- Implementing in-app tours or a tailored new user experience – This includes having some sort of interface unique to new users of your product that guides them through the steps they need to take to realise the value your product offers and ultimately reach Activation. Dropbox’s getting started page is a great example of a very effective onboarding experience.
- Exposing self-serve help documentation – This includes the creation and implementation of a self-serve help portal with videos and articles showing users how to perform certain actions within the application.
Lead Nurturing Path
Those that are not ready to purchase do not have an immediate need for your product and therefore will not likely progress down the direct conversion path. In this case, you should attempt to capture their information (Name, Email, Company Name, etc.) so that you can push them through a lead nurturing process, educating them on the problem your product solves, the benefits of your product offering and ultimately pushing them back into the direct conversion process (either through the touchless conversion process or through the inside sales process, depending on your acquisition model).
Patrick McKenzie has a great course on deploying a series of lead nurturing emails and it’s really not a hard thing to do, particularly considering the results it can generate. Essentially, he recommends a series of 8 emails over 30 days that increase in ‘Salesness’ as time goes on:
A simple email lead nurturing campaign could be as follows:
- The problem email – Designed to break the status quo (remember; everybody is using something else to achieve what your product does, whether it be pen & paper, excel, email, whatever) and open the reader to the possibilities of replacing there existing process with software. This email should focus on educating readers on the problems associated with their current method and should barely mention your product.
- The benefit email– A look at the benefits of using software like yours to achieve whatever it is your product achieves. This email should focus on the benefits of using your category of product (I.e. person-based analytics tools as opposed to KISSmetrics directly)?and how it can help improve their lives.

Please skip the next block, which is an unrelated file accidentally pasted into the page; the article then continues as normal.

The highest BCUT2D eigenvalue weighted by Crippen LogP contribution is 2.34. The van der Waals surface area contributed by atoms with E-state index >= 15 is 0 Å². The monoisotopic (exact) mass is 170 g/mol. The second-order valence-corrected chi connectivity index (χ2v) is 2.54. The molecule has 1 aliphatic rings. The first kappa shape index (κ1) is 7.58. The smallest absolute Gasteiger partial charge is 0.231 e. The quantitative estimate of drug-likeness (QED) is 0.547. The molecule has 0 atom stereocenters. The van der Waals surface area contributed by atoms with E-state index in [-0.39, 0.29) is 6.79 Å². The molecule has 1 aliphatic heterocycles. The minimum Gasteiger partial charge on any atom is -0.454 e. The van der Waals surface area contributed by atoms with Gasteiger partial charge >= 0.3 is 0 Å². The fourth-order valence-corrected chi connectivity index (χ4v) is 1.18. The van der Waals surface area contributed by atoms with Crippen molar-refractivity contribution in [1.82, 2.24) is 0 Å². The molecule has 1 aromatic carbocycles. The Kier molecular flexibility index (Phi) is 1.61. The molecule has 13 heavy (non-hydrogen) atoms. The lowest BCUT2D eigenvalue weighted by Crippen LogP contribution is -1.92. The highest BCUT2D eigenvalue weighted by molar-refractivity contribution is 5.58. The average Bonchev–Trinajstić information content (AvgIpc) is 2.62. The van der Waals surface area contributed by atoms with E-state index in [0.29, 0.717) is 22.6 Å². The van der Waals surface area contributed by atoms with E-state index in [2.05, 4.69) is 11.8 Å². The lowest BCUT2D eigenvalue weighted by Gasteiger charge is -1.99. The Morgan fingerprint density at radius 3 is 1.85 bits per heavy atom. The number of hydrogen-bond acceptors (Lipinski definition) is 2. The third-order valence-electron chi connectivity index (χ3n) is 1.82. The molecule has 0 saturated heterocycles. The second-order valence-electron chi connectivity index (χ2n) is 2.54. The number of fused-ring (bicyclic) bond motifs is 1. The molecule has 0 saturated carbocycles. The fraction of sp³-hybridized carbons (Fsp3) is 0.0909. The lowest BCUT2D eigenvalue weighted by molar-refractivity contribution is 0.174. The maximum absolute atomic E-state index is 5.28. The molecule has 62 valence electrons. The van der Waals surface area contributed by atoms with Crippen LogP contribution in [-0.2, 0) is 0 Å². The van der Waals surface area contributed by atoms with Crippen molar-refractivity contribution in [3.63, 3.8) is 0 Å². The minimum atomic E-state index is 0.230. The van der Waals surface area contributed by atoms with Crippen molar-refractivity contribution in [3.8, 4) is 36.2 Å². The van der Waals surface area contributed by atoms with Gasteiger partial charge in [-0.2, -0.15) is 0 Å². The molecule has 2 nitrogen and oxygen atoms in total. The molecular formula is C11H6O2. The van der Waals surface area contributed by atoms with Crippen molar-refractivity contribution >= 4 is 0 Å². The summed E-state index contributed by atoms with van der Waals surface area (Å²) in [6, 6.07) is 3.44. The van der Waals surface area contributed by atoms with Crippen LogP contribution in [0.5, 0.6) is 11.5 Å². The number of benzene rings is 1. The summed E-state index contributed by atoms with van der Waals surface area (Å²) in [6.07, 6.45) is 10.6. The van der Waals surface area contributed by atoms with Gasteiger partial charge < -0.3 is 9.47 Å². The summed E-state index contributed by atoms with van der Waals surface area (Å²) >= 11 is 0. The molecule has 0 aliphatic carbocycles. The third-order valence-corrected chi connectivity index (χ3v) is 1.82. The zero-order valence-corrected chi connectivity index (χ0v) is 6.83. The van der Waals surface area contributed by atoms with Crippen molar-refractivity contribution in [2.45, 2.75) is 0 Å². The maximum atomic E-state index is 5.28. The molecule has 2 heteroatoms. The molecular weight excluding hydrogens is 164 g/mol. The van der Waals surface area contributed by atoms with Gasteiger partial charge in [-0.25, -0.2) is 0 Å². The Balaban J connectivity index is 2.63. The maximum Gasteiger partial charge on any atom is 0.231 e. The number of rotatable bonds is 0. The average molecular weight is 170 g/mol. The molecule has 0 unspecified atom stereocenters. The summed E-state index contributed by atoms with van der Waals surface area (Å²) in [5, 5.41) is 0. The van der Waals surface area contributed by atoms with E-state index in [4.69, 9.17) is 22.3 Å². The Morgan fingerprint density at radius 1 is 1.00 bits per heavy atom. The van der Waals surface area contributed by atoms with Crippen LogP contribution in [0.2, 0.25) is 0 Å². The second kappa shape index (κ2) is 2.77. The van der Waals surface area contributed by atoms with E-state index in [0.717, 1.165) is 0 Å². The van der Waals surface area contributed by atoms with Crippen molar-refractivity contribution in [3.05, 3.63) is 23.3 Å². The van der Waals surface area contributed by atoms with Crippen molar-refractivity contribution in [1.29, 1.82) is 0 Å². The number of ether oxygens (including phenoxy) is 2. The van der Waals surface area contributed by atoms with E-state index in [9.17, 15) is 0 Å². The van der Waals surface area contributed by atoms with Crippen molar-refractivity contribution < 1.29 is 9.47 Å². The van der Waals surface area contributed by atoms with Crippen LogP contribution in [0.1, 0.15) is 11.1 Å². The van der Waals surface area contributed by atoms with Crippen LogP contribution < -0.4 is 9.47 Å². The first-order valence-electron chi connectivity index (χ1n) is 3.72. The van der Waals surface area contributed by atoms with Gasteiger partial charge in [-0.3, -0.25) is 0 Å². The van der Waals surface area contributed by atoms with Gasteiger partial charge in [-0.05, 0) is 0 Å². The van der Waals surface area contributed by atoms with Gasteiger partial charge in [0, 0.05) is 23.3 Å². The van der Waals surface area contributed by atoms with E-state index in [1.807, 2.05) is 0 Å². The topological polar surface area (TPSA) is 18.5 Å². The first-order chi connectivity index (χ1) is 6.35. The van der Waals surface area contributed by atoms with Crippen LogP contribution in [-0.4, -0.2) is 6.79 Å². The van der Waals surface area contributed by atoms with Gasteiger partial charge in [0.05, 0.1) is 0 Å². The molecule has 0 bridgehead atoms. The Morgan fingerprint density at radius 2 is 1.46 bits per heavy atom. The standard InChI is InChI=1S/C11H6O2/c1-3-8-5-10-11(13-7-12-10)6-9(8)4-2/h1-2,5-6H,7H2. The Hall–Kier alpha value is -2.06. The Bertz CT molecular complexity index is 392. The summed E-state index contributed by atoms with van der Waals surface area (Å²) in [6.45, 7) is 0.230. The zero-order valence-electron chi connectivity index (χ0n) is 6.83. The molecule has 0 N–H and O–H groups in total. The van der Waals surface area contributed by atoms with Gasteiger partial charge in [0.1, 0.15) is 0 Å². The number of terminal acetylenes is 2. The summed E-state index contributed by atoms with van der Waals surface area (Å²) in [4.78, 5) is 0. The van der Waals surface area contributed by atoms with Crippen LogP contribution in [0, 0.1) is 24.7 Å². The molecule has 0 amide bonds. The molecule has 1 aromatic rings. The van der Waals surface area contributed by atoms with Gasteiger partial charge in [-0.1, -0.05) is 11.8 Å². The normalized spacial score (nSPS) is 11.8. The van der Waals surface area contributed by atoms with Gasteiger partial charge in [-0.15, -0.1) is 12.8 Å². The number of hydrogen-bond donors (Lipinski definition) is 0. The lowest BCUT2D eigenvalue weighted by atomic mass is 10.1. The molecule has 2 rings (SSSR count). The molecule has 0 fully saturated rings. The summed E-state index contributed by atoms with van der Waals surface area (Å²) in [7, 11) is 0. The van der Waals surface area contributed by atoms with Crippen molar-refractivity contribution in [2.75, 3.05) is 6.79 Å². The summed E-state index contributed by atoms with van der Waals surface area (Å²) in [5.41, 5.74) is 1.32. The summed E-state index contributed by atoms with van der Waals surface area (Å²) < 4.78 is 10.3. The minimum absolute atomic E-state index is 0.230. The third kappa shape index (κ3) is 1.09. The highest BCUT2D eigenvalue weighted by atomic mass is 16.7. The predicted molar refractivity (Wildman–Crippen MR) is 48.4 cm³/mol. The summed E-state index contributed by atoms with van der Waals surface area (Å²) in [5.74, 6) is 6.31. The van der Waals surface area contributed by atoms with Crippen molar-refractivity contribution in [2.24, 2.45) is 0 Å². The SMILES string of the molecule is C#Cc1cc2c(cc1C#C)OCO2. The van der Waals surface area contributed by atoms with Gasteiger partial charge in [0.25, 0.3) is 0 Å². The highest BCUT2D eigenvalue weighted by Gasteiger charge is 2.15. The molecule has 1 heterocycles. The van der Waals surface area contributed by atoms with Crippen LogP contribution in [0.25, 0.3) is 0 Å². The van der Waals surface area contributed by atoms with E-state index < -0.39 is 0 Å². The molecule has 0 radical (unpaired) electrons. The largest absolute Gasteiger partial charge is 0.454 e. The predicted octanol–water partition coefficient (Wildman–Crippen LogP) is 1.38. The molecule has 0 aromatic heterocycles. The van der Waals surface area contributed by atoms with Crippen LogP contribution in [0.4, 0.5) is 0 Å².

- The transition email – As mentioned before, everybody is switching from something and the switching process itself is a barrier you need to overcome. This email should focus on outlining a simple and easy process for making the switch to using software to achieve the problem.
- The tools email – An overview of the tools available to achieve what your product achieves, almost a quick buyers guide. This is the first time you introduce your product and outline why it’s superior to your competition. Include a CTA to signup for your free trial/free plan in this email.
- The case study email – A case study on how one of your customers uses your product, what problems it solves for them (tied to the problems outlined in the first email and what benefits it bring them (tied to the benefits outlined in the second email). Include a testimonial from you customer and a CTA to signup for your free trial/free plan in this email.
- The resources email – The final email. Suggest some other eBooks, blogs, templates, kits, etc for learning more about whatever it is your product does. Include a CTA to signup for your product with a discount code or special offer as if you haven’t converted from the previous emails, a special offer can help tip them over the edge.
Whilst this is just an example campaign, you can see that the focus is on educating prospects rather than making the hard sale. Only once they have been sufficiently educated on the problems of their existing approach and the benefits of replacing it with software do you introduce your product and make an offer, at which point they are much more likely to signup for your free trial/free plan.
Assisted Conversion Path
The assisted conversion path is designed to provide those who require more information a pathway in which to get that information and ultimately convert. In most cases, this is an offer of a free demonstration of your product or in some cases a free evaluation of something (their workflow, their existing marketing, etc) where you can showcase how your product can help them with their specific use case
This path generally has the following stages:
In terms of optimising this conversion path, it is obviously possible to devise and run A/B tests in an attempt to improve the conversion rate but before you start, I would ask yourself whether the volume of demo requests warrants optimisation of this path? Unless you are receiving hundreds of demo requests each month it will likely take months for your tests to reach statistical significance and even if they do the lift in the actual number of demo requests would likely be minimal.
In order to capture users who visit and leave the website without progressing through any of the previous paths, it can be effective to implement a retargeting system that serves advertisements to users as they move across other sites on the web.
Considering these people have already visited your site and not converted, it is likely that they are not yet ready to purchase and blasting them with ads right after they leave the site isn’t likely to change that. Instead, use retargeting to promote a top of funnel content offers (like an eBook or an email course) and drive people to landing pages where they can download your content and be entered into the lead nurturing path.
As the example diagrams show, the work of the Growth Engine does not stop once the user has upgraded and become a paying customer, the focus then shifts into making sure sure they become a happy, paying customer.
There is a two-fold focus here; retain paying customers by preventing them from churning and activating your most engaged customers and turning them into evangelists.